Chicago style is another way to format an essay and document sources. Writers often use Chicago style to document the sources of historical research. Chicago style values readability by putting in-text citations in footnotes rather than in the paragraph. When do you think you might use Chicago style?

Page Chicago Notes and Bibliography

Read this article to learn the correct way to format citation notes and bibliographies using Chicago style.

3.4.1: Misplaced Modifiers Page Avoid Misplaced Modifiers

Read this article. Placing modifiers properly makes your writing more clear.

3.4.2: Pronoun-Antecedent Disagreement Page Subject-Pronoun Agreement

Read this article. Pronouns and their antecedents must agree in number and gender.

Unit 3 Essay Page Hetch Hetchy Valley, The Yosemite

For this assignment, you will read and respond to this excerpt by John Muir.

4.1.1: Sentence Patterns Page Sentence Patterns

Read this article, which reviews how to use different sentence patterns in your writing.

4.1.2: Wordiness and Concision Page Word Choice

Read this article about word choice.

4.1.3: Parallel Structure Page Use Parallel Structure

Read this article. Why is parallel structure important?

4.1.4: Active vs. Passive Voice Page Passive Voice

Read this article about passive voice. When is passive voice an appropriate choice for writing? When should you use active voice?

Page Avoid Unnecessary "to be" Verbs

Read this article. How can using stronger verbs in your writing keep your audience interested?

4.1.5: Word Use Page What Word Would Be More Appropriate Here?

Read this article to learn how to improve your diction (that is, your word choice) in your writing. Choosing appropriate words in your writing gives your readers a sense of harmony and makes it easier for them to understand your ideas.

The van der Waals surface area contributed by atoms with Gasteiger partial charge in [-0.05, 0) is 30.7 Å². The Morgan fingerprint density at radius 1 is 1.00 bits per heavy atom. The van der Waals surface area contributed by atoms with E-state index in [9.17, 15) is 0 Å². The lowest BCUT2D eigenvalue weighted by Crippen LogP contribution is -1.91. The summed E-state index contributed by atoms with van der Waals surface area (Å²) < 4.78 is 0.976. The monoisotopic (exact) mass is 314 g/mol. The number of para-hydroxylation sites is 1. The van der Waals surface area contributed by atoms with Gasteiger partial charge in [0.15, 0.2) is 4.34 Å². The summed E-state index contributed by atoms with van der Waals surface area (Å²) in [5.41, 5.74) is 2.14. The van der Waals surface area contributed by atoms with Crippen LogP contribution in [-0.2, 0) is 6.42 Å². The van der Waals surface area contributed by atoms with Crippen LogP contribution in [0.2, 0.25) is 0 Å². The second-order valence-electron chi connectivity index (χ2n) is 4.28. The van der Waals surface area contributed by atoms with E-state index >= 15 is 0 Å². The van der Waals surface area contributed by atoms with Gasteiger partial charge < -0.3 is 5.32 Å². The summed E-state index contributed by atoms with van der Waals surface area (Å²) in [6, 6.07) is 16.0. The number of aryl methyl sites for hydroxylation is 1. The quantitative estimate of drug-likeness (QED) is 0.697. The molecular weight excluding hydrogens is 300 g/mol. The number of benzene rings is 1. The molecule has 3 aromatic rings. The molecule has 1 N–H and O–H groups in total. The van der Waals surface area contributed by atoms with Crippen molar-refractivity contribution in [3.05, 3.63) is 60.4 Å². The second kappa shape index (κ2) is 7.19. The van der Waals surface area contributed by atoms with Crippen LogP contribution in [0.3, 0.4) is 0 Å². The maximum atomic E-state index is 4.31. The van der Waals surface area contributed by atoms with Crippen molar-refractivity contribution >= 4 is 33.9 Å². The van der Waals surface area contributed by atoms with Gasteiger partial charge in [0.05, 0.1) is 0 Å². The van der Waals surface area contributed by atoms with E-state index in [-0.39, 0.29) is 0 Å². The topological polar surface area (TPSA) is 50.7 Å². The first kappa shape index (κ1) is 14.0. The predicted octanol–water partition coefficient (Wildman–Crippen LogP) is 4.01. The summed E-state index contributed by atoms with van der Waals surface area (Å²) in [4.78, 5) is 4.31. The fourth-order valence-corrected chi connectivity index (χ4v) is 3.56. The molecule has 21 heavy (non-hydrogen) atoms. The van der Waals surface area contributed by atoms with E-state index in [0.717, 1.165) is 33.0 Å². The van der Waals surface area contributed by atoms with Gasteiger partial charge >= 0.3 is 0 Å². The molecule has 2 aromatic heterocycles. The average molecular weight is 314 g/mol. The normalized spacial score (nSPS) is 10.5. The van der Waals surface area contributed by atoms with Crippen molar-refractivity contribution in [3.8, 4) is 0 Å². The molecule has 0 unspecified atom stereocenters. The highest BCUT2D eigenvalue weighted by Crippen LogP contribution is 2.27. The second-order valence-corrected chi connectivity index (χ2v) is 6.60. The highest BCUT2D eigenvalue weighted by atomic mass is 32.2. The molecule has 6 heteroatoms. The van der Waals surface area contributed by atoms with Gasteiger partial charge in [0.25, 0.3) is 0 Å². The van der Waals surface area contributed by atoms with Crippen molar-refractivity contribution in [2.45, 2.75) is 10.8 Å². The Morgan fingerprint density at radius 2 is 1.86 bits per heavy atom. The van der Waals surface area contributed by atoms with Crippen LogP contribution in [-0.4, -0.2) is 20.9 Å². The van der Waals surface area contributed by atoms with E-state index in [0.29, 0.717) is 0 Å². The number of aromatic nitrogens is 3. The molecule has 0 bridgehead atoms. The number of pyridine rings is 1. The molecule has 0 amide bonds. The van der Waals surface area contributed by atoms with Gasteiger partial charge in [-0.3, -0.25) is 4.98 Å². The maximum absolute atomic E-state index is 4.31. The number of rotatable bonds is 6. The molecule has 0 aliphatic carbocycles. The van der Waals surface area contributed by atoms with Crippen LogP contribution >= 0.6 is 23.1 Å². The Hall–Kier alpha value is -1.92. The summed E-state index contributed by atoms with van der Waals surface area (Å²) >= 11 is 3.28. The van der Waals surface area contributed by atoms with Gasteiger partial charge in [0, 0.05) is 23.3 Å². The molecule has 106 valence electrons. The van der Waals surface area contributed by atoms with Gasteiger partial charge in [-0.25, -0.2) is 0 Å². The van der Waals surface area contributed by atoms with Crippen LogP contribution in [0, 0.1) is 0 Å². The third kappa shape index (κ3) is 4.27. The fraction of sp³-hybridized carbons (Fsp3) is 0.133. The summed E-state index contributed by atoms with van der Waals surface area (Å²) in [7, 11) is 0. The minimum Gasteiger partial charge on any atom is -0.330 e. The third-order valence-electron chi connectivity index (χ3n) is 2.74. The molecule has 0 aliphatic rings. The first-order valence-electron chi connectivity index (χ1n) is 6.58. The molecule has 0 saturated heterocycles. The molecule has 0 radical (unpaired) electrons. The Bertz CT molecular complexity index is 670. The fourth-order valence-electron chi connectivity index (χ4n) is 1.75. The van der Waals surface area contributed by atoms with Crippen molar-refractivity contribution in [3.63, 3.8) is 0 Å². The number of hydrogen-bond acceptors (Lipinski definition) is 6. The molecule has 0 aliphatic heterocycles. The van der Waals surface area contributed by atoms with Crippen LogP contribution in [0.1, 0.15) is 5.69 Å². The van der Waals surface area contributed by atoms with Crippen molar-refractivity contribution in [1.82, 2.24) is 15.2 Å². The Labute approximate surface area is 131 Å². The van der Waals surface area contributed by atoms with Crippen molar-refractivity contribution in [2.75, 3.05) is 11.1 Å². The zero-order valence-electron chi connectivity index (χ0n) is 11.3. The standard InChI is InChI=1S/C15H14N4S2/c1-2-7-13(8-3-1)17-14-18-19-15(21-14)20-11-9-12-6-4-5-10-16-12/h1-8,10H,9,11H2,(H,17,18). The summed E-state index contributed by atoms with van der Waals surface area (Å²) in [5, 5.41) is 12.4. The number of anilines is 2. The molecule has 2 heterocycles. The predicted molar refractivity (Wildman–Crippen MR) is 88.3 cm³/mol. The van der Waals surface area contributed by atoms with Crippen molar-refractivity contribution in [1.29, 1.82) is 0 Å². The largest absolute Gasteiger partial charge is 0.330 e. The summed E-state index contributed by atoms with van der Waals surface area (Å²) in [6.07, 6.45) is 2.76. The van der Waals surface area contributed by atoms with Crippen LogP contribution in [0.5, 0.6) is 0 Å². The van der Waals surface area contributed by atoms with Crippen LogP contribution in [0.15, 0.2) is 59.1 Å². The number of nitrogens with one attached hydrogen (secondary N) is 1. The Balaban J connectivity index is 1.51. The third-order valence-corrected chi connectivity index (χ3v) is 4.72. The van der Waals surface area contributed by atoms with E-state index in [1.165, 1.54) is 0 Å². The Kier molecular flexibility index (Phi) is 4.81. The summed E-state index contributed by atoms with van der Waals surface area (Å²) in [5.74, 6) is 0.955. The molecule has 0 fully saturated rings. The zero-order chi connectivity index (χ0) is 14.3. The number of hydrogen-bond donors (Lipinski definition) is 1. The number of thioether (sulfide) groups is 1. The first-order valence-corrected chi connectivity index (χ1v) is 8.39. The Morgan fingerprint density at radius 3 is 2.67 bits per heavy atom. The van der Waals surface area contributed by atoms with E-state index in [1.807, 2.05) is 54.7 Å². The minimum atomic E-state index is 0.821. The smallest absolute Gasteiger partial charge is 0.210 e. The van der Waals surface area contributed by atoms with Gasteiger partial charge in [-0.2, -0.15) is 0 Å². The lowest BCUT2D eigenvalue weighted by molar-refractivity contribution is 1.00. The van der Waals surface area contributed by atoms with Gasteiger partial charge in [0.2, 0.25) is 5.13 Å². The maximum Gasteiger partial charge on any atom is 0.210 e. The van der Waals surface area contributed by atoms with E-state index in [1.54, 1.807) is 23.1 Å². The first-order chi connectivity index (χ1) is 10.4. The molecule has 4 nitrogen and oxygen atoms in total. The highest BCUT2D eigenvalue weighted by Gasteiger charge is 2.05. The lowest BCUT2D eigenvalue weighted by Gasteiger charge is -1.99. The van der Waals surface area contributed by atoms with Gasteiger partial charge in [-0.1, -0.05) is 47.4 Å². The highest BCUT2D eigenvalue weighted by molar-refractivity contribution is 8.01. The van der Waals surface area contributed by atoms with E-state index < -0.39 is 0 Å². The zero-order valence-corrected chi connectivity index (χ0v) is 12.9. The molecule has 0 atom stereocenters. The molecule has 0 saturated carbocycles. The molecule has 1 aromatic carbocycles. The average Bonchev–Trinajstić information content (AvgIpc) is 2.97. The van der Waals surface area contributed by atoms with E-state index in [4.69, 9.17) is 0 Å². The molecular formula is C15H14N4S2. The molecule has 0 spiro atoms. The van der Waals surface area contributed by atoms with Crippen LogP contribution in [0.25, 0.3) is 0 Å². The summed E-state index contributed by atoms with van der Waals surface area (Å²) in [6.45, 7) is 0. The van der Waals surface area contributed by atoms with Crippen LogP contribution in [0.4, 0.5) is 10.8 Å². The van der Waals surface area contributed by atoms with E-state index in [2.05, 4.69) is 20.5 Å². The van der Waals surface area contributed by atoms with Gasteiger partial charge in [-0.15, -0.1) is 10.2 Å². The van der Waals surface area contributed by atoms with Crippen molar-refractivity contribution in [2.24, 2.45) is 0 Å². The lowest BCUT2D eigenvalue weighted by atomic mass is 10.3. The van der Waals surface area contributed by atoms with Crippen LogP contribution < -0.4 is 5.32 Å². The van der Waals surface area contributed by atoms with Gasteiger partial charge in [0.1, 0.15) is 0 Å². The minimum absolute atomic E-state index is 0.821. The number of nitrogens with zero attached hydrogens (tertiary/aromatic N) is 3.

Page Use Language That Is Sensitive to Your Audience

Review this article. Since you want your writing to be inclusive, it is important to use language that is sensitive to your audience.

4.2: Reviewing, Revising, and Editing Drafts Page Revising Drafts

Revision is an important stage of the writing process. You may find yourself revising multiple times throughout the writing process. Writing is a recursive process, and revising allows us the opportunity to go back and change things we already wrote, as necessary. How is revision different from proofreading?

Page Reorganizing Drafts

Read this article to learn strategies for better organizing the ideas in your essay, and how outlining can be helpful before, during, and after you write.

Page Editing

Editing and revising are very different practices. When we revise we look at the big issues in our writing (often referred to as "global concerns"). These may include the strength of the thesis statement, the validity and relevance of the supporting evidence, and the logical structure of the organization. Editing looks at lower-level concerns, such as sentence clarity, grammar, punctuation, and word use. Editing is the final step in the writing process before publication.

This article gives tips on proofreading and editing your paper to enhance your style of writing, make your writing more concise, and ensure that you are using proper punctuation. How are revision, proofreading, and editing similar? How are they different?

Page Read Your Paper Aloud to Check for Cohesiveness

A common method for catching errors and editing your own writing is reading aloud. This strategy helps you hear any errors that your eye may pass over if just reading.